Parents often try to take advantage of the finer details of inheritance tax (IHT) by giving property and money to their children as tax-free gifts.
Some may have been using it incorrectly, however, prompting HMRC to strip the break from parents to the tune of £624 million in the past five years.
Figures obtained by the Telegraph under freedom of information rules showed that 1,830 gifts, supposed to be tax-free, were deemed ineligible because they broke IHT rules.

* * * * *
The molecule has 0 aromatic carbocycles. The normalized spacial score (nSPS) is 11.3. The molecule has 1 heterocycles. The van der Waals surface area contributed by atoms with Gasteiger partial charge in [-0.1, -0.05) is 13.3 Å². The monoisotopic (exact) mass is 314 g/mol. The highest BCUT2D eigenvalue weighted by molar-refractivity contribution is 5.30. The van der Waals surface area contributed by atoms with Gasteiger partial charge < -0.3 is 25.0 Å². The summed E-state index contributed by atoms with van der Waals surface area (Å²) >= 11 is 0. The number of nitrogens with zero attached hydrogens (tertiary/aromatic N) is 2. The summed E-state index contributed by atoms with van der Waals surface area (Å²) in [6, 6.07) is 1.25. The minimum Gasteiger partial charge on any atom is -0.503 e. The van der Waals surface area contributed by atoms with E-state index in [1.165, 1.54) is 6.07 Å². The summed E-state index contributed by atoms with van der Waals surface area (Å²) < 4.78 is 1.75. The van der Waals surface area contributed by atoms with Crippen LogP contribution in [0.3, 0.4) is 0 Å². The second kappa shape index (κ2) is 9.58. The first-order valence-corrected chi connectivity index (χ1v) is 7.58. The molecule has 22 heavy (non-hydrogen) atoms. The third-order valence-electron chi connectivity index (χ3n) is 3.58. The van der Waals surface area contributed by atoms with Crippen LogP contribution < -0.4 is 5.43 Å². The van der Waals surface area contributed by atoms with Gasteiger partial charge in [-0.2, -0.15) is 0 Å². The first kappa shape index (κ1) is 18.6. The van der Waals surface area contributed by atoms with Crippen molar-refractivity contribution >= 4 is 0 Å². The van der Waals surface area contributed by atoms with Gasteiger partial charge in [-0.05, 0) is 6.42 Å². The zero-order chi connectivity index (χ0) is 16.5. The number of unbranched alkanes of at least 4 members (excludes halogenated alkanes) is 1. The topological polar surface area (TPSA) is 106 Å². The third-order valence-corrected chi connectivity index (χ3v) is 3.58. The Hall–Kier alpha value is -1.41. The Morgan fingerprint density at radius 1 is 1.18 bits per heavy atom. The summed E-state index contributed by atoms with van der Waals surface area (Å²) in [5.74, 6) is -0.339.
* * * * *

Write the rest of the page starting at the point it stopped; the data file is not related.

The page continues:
Gifts can be made tax-free as long as the giver survives for at least seven years after it is made, but a 40% charge will still apply if the giver continues to benefit from the given assets in any way.
To qualify as tax-free, the asset must be given as an outright gift. If someone wanted to continue living in the property they had just gifted, for instance, they must pay rent, which must be at market rates and not a token subsidised amount.
The figures over the past five years mean that hundreds of UK families are needlessly exacting tax charges on themselves, possibly because of a misunderstanding of IHT rules.
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